Insertion
sort is an efficient algorithm for sorting a small
number of elements. Insertion sort works the same way as one would sort
a
bridge or gin rummy hand, i.e. starting with an empty left hand and the
cards face down on the table. One card at a time is then removed from
the table and inserted into the correct position in the left hand. To
find the correct position for a card, it is compared with each of the
cards already in the hand, from right to left. The pseudocode for
insertion sort is presented in a procedure called INSERTION-SORT,
which takes as a parameter an array A[1 . . n]
containing a sequence of length n that is to be sorted. (In the
code, the number n of elements in A is denoted by length[A].)
The input numbers are sorted in place: the numbers are
rearranged within the array A. The input array A
contains the sorted output sequence when INSERTION-SORT is finished.

INSERTION-SORT (A)

1 forj <- 2 tolength[A]

2 dokey <- A[j]

3 Insert A[j] into the sorted sequence A[1 . . j - 1].

4 i <- j - 1

5 whilei > 0 and A[i]> key

6 do A[i + 1] <- A[i]

7 i <- i - 1

8 A[i + 1] <- key

Figure 1.1 shows how this
algorithm works for A = {5, 2, 4, 6, 1, 3}. The index j
indicates the "current card" being inserted into the hand. Array
elements A[1.. j - 1] constitute the currently sorted
hand, and elements A[j + 1 . . n] correspond to
the pile of cards still on the table. The index j moves left
to right through the array. At each iteration of the "outer" for loop,
the element A[j] is picked out of the array (line 2).
Then, starting in position j - 1, elements are successively
moved one position to the right until the proper position for A[j]
is found (lines 4-7), at which point it is inserted (line 8).

Figure 1.1 The operation of INSERTION-SORT on the array A = {5, 2, 4, 6, 1, 3}. The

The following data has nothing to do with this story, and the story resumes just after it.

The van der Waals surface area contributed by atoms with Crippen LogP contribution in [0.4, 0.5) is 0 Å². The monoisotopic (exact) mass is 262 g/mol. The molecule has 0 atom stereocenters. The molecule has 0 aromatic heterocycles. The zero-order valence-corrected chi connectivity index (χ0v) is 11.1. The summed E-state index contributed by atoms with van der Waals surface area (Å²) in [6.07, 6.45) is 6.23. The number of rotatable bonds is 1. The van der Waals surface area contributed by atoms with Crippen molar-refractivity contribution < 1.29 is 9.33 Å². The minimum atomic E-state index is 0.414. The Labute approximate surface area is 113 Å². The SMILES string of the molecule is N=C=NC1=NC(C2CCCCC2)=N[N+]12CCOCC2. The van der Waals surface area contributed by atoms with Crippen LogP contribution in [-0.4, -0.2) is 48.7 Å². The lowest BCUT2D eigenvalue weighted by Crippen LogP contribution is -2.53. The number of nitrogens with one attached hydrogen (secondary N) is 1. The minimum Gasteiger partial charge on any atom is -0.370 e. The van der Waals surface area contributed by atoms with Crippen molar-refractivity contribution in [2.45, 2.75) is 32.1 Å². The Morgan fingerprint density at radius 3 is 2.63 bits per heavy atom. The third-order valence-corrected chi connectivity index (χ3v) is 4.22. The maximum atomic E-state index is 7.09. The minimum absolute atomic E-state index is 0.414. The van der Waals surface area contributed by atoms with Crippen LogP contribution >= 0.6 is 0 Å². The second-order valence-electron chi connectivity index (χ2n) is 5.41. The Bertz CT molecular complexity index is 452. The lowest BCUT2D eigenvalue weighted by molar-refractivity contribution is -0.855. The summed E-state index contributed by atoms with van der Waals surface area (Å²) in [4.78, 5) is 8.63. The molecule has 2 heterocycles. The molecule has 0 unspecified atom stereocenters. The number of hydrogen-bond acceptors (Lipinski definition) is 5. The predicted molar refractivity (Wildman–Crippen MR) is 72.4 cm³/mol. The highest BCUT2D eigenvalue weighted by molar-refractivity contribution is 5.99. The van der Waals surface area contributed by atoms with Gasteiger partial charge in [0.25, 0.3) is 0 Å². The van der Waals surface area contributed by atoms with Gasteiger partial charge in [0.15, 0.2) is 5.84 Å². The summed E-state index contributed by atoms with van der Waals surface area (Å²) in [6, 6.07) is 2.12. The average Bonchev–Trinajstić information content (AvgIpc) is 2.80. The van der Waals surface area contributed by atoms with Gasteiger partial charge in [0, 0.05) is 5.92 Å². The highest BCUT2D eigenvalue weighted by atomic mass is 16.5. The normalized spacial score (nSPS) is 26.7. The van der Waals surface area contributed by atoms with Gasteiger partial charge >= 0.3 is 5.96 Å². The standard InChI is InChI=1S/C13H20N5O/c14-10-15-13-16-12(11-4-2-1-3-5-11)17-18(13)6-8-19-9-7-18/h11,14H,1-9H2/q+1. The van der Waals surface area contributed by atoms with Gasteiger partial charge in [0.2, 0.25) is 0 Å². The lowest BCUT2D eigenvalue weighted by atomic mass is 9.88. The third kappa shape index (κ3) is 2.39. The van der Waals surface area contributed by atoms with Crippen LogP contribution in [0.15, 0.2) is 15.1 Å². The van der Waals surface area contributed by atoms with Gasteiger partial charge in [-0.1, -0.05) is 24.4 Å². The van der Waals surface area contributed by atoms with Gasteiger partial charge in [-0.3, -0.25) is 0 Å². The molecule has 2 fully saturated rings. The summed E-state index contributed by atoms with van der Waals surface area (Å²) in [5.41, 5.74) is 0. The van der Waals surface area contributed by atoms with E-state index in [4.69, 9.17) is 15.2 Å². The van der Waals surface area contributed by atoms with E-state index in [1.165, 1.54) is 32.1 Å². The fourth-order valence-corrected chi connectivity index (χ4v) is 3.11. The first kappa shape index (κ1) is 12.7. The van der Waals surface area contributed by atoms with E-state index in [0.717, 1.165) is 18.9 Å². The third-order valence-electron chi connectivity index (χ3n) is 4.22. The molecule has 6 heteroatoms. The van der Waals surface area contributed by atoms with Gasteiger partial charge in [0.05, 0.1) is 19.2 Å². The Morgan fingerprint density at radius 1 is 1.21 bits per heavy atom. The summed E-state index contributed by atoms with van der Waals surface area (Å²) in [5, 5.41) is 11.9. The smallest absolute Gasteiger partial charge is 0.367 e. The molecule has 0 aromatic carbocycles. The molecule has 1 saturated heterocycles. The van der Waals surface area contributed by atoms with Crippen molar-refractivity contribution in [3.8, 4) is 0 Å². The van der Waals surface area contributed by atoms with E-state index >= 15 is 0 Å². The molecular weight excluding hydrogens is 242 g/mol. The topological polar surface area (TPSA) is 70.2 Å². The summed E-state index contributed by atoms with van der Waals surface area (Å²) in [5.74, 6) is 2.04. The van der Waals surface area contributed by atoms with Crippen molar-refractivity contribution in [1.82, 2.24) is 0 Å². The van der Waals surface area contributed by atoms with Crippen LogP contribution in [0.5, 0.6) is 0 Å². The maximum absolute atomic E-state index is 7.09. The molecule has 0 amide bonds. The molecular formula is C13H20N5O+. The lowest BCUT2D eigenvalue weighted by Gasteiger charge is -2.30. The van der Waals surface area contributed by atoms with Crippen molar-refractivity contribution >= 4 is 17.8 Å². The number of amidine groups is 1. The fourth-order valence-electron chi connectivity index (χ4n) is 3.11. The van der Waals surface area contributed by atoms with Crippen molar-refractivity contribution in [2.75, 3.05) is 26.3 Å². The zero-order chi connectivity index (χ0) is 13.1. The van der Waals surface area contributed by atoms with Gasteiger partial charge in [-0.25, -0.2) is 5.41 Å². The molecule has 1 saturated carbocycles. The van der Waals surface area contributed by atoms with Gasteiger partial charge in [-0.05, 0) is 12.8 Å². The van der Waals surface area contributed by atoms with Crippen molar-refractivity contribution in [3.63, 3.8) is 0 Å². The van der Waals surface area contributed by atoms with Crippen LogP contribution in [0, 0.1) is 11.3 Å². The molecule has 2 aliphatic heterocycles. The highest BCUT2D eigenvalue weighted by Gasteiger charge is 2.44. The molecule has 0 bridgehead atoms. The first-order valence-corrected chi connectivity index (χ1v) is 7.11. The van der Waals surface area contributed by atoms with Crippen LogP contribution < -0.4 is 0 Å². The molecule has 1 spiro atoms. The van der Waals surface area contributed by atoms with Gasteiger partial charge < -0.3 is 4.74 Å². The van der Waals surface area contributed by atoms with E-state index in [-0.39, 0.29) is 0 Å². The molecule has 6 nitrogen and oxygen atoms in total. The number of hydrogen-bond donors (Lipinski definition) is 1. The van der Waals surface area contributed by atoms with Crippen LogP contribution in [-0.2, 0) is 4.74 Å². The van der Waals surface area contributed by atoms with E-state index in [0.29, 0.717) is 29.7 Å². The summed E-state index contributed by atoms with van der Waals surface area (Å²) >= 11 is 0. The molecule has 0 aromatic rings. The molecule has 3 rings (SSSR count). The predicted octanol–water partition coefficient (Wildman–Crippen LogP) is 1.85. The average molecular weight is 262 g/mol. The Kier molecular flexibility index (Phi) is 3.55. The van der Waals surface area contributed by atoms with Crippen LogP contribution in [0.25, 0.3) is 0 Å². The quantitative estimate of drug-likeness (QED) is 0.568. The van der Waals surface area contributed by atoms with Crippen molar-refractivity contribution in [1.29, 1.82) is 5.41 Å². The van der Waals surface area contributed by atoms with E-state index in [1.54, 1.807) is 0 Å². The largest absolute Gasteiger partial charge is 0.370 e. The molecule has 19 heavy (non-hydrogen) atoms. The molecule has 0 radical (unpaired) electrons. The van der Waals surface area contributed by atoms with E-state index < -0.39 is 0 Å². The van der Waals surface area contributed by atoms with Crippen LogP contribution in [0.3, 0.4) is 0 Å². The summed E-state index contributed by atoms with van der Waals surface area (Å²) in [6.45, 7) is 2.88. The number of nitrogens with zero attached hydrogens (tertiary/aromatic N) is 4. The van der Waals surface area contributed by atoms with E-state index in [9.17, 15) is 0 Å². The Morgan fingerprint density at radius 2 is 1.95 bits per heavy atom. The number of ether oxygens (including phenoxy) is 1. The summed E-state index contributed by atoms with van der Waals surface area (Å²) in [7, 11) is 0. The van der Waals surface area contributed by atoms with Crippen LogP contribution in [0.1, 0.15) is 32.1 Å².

position of index j is indicated by a circle.

In order to analyze
insertion sort the INSERTION-SORT procedure is presented with
the time "cost" ofeach statement and the
number of times each statement is executed. For each j = 2, 3, . . . ,
n, where n =length[A], tj is the
number of times the while loop test in line 5 is executed for that
value of j. It is assumed that comments are not executable statements,
and as such they take no time. The running time of the algorithm is the
sum of
running times for each statement executed; a statement that takes ci
steps to execute and is executed n times will contribute ci n to the
total running time 3. To compute T(n), the running time of
INSERTION-SORT, the products of the cost and times columns are summed.

The insertion sort
algorithm involves:

Start with the result
as the first element of the input.

Loop over the input until
it is empty, "removing" the first remaining (leftmost) element.

Compare the removed
element against the current result, starting from the highest
(rightmost) element, and working left towards the lowest element.

If the removed input
element is lower than the current result element, copy that value into
the following element to make room for the new element below, and
repeat with the next lowest result element.

Otherwise,
the new element is in the correct location; save it in the cell left by
copying the last examined result up, and start again from (2) with the
next input element.